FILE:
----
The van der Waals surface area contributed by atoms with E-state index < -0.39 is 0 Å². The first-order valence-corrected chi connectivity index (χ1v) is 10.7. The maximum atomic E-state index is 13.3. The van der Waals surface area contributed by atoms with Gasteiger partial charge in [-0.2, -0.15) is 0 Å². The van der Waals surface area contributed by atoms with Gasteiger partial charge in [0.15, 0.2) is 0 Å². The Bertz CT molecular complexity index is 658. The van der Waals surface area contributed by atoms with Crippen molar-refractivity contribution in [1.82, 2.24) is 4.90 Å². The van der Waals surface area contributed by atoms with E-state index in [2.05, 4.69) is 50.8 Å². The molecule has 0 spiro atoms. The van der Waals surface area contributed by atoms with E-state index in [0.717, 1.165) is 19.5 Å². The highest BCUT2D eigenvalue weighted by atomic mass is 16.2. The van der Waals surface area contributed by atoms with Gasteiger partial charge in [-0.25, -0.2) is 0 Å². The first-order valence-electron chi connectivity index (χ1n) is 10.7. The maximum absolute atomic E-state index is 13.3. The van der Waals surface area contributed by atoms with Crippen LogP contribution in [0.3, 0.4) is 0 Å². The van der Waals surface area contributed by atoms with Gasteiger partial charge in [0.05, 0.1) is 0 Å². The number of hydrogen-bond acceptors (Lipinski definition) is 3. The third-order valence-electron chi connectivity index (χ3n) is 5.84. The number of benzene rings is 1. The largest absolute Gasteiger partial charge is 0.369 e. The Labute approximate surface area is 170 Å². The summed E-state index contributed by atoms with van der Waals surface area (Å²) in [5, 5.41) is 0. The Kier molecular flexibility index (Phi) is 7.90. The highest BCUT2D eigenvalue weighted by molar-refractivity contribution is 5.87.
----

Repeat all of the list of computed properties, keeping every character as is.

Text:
The van der Waals surface area contributed by atoms with E-state index < -0.39 is 0 Å². The first-order valence-corrected chi connectivity index (χ1v) is 10.7. The maximum atomic E-state index is 13.3. The van der Waals surface area contributed by atoms with Gasteiger partial charge in [-0.2, -0.15) is 0 Å². The van der Waals surface area contributed by atoms with Gasteiger partial charge in [0.15, 0.2) is 0 Å². The Bertz CT molecular complexity index is 658. The van der Waals surface area contributed by atoms with Crippen molar-refractivity contribution in [1.82, 2.24) is 4.90 Å². The van der Waals surface area contributed by atoms with E-state index in [2.05, 4.69) is 50.8 Å². The molecule has 0 spiro atoms. The van der Waals surface area contributed by atoms with E-state index in [0.717, 1.165) is 19.5 Å². The highest BCUT2D eigenvalue weighted by atomic mass is 16.2. The van der Waals surface area contributed by atoms with Gasteiger partial charge in [-0.25, -0.2) is 0 Å². The first-order valence-electron chi connectivity index (χ1n) is 10.7. The maximum absolute atomic E-state index is 13.3. The van der Waals surface area contributed by atoms with Crippen LogP contribution in [0.3, 0.4) is 0 Å². The van der Waals surface area contributed by atoms with Gasteiger partial charge in [0.05, 0.1) is 0 Å². The number of hydrogen-bond acceptors (Lipinski definition) is 3. The third-order valence-electron chi connectivity index (χ3n) is 5.84. The number of benzene rings is 1. The largest absolute Gasteiger partial charge is 0.369 e. The Labute approximate surface area is 170 Å². The summed E-state index contributed by atoms with van der Waals surface area (Å²) in [5, 5.41) is 0. The Kier molecular flexibility index (Phi) is 7.90. The highest BCUT2D eigenvalue weighted by molar-refractivity contribution is 5.87.